Nicole Law recommends the habit of looking at context before we jump to conclusions about other people.
News moves fast in our times. The attention-grabbing headline is the one that holds our attention – for a second or two! – in a flurry of information overload.
A recent news story in Singapore involved the tragic deaths of two children, and the knee-jerk response from most people I knew was one of outrage and dismay. The emotions which surged to the surface prompted many to speculate on the circumstances surrounding the deaths.
Without adequate context, many attributed the incident to carelessness or murder. When it emerged that the children’s father was connected to the incident, I witnessed a continuum of emotions that ran the gamut from denouncing the father for his heartlessness to a deeper desire to understand why he acted the way he did.
The outpouring of uninformed speculation pointed to our tendency to jump to conclusions instead of stopping to understand the context behind the stories we read. Further reporting revealed a father who struggled with caring for his special needs sons and the context provided the general public with a window into the possible motivations behind the act.
I’m not trying to justify an evil act. If the father is proven guilty he both deserves punishment and needs psychological help. Murder is murder and no context can justify it. What I am getting at is the immediate assumption of guilt. Our legal system is based on the assumption that someone is innocent until proven guilty. But so much of our media and – let’s be honest – our own judgements seem to invert that order. And even in guilt there can be mitigating circumstances which, again, we are too quick to ignore.
This news story illuminated a wider problem which pervades society. It goes beyond our understanding of contemporary events or our emotional responses to tragedy. It indicates our reluctance to step back and practise compassion and understanding for the circumstances of others.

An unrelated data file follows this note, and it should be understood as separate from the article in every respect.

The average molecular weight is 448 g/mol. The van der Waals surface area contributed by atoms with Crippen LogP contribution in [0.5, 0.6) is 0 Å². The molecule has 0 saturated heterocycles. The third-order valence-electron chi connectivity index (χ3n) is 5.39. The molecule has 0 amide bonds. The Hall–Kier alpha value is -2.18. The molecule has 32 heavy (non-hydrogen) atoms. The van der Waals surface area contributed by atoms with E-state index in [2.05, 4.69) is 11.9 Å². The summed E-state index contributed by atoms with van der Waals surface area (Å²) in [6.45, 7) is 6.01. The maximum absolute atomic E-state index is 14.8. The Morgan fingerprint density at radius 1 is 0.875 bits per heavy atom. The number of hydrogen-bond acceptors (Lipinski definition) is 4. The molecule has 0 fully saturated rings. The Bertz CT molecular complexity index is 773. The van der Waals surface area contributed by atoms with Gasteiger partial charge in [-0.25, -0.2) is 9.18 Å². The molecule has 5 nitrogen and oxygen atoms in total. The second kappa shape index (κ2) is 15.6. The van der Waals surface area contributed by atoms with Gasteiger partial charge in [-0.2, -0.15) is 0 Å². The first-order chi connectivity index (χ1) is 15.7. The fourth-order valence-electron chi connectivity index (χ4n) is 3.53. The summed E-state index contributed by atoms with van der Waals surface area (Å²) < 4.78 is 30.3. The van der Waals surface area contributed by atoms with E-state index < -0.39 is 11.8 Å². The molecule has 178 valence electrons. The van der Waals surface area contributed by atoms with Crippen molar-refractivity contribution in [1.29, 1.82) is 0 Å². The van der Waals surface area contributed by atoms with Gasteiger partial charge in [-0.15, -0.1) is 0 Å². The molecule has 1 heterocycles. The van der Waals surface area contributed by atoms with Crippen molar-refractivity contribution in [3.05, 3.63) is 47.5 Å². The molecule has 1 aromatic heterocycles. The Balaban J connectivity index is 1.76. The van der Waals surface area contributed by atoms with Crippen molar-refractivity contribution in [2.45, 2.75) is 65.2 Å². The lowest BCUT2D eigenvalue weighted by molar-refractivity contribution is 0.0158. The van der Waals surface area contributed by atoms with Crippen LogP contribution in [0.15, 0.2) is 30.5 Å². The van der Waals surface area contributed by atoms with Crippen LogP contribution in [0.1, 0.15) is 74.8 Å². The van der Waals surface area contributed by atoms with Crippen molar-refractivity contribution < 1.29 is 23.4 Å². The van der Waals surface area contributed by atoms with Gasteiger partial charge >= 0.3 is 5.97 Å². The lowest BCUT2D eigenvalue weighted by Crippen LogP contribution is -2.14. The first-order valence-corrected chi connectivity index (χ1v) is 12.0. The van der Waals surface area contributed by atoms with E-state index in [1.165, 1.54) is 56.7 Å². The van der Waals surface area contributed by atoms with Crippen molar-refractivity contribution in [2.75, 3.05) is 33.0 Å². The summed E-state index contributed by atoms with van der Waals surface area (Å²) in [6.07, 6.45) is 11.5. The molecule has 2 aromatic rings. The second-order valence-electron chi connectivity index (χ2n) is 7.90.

How often have we written off someone we did not know very well? We might have found them difficult to work with and developed a negative attitude towards them, without stopping to understand the reasons for their behaviour. We may construct an impression of people in our minds based on our limited knowledge of them and come away with a false perspective of how they act, speak or interact with others.
Even if we consider ourselves to be free of bias, the truth is we are sometimes quick to judge and slow to understand.
The key issue I find is our reluctance to do the ‘hard work’ of taking the time to better understand the people we live and work with. It involves a certain level of vulnerability and trust. It involves stepping out of our comfort zone and preconceived notions to practise understanding.
That word ‘understanding’ deserves to be unpacked. Understanding does not necessarily mean we live through the same experiences as others. It means we take the time to try to appreciate why people are the way they are and why they behave the way they do.
I find that removing the emotional intensity from a situation of conflict allows me to better assess the source of the conflict itself. When blinded by emotions such as anger and bitterness, all I see is the behaviour that has caused me annoyance. I have failed to glimpse the person behind that behaviour and consider the unseen struggle he or she may be going through.
When I receive a curt text from a friend these days, I see it less as a sign of annoyance with me per se than as a product of a set of factors that may range from workplace exhaustion to family or relationship issues. The crucial thing is, I’ve realised, I have no real idea of what other people are experiencing on a micro level.
When we are the butt of such responses, as annoying as they may be, often the best response might be simply to take them. But then, later on, when we are calmer ourselves, it might be good to reach out to that person, to see how they are and if we can help them process the situation that led to that abrupt reaction.
By doing so we can improve our communication with them, aiming at a more empathetic understanding. Otherwise we risk reducing the people around us to the fleeting interactions we have with them. We only hear that harsh sentence. We only glimpse that flash of annoyance. We only sense that air of tension. We stop short at the external ‘indicators’ and miss the internal causes motivating them.
Of course, people might reject our reaching out to them. This might mean the problem goes deeper or that we are not the right person to help them. But we have tried and can continue to show interest and concern as best we can, even from the imposed distance. They might yet grasp the hand we held out. And we can pray for them.
It takes a little more effort to withhold judgement, suspend our bias and to practise understanding. It takes a little practice, but let’s not kill others with our words, let’s kill them with our kindness instead.
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